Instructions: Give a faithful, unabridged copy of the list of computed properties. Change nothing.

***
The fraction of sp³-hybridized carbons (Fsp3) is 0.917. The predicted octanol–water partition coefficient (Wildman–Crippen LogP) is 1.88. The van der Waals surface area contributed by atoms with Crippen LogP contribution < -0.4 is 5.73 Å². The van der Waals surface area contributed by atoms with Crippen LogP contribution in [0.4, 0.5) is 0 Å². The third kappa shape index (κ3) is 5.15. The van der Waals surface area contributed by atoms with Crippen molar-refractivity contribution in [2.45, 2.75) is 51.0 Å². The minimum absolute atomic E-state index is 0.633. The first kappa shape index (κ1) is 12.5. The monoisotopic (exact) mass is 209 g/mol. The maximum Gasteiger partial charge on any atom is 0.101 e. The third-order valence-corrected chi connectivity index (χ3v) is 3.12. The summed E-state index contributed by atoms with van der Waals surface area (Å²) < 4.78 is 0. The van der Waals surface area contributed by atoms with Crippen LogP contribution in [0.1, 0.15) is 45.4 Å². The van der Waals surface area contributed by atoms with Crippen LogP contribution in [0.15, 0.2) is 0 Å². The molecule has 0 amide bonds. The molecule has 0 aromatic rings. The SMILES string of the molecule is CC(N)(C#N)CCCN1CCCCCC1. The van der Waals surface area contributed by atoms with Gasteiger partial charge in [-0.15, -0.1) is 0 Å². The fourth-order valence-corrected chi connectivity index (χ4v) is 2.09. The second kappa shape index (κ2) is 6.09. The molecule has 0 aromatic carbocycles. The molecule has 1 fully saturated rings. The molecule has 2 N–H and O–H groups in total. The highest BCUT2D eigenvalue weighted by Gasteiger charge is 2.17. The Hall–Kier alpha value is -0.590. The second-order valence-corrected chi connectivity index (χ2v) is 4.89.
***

The fraction of sp³-hybridized carbons (Fsp3) is 0.917. The predicted octanol–water partition coefficient (Wildman–Crippen LogP) is 1.88. The van der Waals surface area contributed by atoms with Crippen LogP contribution < -0.4 is 5.73 Å². The van der Waals surface area contributed by atoms with Crippen LogP contribution in [0.4, 0.5) is 0 Å². The third kappa shape index (κ3) is 5.15. The van der Waals surface area contributed by atoms with Crippen molar-refractivity contribution in [2.45, 2.75) is 51.0 Å². The minimum absolute atomic E-state index is 0.633. The first kappa shape index (κ1) is 12.5. The monoisotopic (exact) mass is 209 g/mol. The maximum Gasteiger partial charge on any atom is 0.101 e. The third-order valence-corrected chi connectivity index (χ3v) is 3.12. The summed E-state index contributed by atoms with van der Waals surface area (Å²) < 4.78 is 0. The van der Waals surface area contributed by atoms with Crippen LogP contribution in [0.1, 0.15) is 45.4 Å². The van der Waals surface area contributed by atoms with Crippen LogP contribution in [0.15, 0.2) is 0 Å². The molecule has 0 amide bonds. The molecule has 0 aromatic rings. The SMILES string of the molecule is CC(N)(C#N)CCCN1CCCCCC1. The van der Waals surface area contributed by atoms with Gasteiger partial charge in [-0.15, -0.1) is 0 Å². The fourth-order valence-corrected chi connectivity index (χ4v) is 2.09. The second kappa shape index (κ2) is 6.09. The molecule has 0 aromatic carbocycles. The molecule has 1 fully saturated rings. The molecule has 2 N–H and O–H groups in total. The highest BCUT2D eigenvalue weighted by Gasteiger charge is 2.17. The Hall–Kier alpha value is -0.590. The second-order valence-corrected chi connectivity index (χ2v) is 4.89.